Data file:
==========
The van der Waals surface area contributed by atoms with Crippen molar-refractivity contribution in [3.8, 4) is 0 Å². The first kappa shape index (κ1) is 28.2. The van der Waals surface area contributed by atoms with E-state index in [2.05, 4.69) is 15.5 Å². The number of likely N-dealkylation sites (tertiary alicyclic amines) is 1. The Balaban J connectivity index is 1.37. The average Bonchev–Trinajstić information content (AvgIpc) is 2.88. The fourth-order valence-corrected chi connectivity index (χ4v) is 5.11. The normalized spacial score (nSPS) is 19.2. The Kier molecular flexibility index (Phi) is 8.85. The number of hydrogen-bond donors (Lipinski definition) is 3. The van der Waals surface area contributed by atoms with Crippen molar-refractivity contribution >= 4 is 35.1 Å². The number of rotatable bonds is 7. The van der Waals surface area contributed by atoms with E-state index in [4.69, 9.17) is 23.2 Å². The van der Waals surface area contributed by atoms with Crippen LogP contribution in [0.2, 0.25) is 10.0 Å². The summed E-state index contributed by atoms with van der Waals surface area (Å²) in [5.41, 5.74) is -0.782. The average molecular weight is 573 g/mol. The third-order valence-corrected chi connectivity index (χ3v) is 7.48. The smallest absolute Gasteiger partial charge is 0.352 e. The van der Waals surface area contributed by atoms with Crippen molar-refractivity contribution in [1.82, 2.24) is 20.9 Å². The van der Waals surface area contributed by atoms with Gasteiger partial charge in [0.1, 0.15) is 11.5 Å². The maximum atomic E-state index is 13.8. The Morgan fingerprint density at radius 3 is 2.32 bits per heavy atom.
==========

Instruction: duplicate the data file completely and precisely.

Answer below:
The van der Waals surface area contributed by atoms with Crippen molar-refractivity contribution in [3.8, 4) is 0 Å². The first kappa shape index (κ1) is 28.2. The van der Waals surface area contributed by atoms with E-state index in [2.05, 4.69) is 15.5 Å². The number of likely N-dealkylation sites (tertiary alicyclic amines) is 1. The Balaban J connectivity index is 1.37. The average Bonchev–Trinajstić information content (AvgIpc) is 2.88. The fourth-order valence-corrected chi connectivity index (χ4v) is 5.11. The normalized spacial score (nSPS) is 19.2. The Kier molecular flexibility index (Phi) is 8.85. The number of hydrogen-bond donors (Lipinski definition) is 3. The van der Waals surface area contributed by atoms with Crippen molar-refractivity contribution >= 4 is 35.1 Å². The number of rotatable bonds is 7. The van der Waals surface area contributed by atoms with E-state index in [4.69, 9.17) is 23.2 Å². The van der Waals surface area contributed by atoms with Crippen LogP contribution in [0.2, 0.25) is 10.0 Å². The summed E-state index contributed by atoms with van der Waals surface area (Å²) in [5.41, 5.74) is -0.782. The average molecular weight is 573 g/mol. The third-order valence-corrected chi connectivity index (χ3v) is 7.48. The smallest absolute Gasteiger partial charge is 0.352 e. The van der Waals surface area contributed by atoms with Crippen molar-refractivity contribution in [1.82, 2.24) is 20.9 Å². The van der Waals surface area contributed by atoms with Gasteiger partial charge in [0.1, 0.15) is 11.5 Å². The maximum atomic E-state index is 13.8. The Morgan fingerprint density at radius 3 is 2.32 bits per heavy atom.